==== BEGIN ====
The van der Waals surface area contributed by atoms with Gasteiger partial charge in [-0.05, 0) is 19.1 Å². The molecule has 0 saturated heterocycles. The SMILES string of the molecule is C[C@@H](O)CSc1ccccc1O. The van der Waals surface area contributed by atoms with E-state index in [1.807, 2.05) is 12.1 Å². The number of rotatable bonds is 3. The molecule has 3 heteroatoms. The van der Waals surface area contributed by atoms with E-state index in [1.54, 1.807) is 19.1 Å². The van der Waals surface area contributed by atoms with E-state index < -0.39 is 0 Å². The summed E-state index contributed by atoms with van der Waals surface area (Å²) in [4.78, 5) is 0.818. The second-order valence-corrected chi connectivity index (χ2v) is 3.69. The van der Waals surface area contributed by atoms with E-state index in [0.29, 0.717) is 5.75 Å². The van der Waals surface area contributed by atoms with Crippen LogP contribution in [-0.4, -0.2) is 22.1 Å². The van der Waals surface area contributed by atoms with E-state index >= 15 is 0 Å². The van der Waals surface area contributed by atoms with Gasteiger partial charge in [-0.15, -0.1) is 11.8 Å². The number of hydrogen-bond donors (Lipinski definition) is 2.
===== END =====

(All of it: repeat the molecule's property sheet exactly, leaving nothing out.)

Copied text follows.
The van der Waals surface area contributed by atoms with Gasteiger partial charge in [-0.05, 0) is 19.1 Å². The molecule has 0 saturated heterocycles. The SMILES string of the molecule is C[C@@H](O)CSc1ccccc1O. The van der Waals surface area contributed by atoms with E-state index in [1.807, 2.05) is 12.1 Å². The number of rotatable bonds is 3. The molecule has 3 heteroatoms. The van der Waals surface area contributed by atoms with E-state index in [1.54, 1.807) is 19.1 Å². The van der Waals surface area contributed by atoms with E-state index < -0.39 is 0 Å². The summed E-state index contributed by atoms with van der Waals surface area (Å²) in [4.78, 5) is 0.818. The second-order valence-corrected chi connectivity index (χ2v) is 3.69. The van der Waals surface area contributed by atoms with E-state index in [0.29, 0.717) is 5.75 Å². The van der Waals surface area contributed by atoms with Crippen LogP contribution in [-0.4, -0.2) is 22.1 Å². The van der Waals surface area contributed by atoms with E-state index >= 15 is 0 Å². The van der Waals surface area contributed by atoms with Gasteiger partial charge in [-0.15, -0.1) is 11.8 Å². The number of hydrogen-bond donors (Lipinski definition) is 2.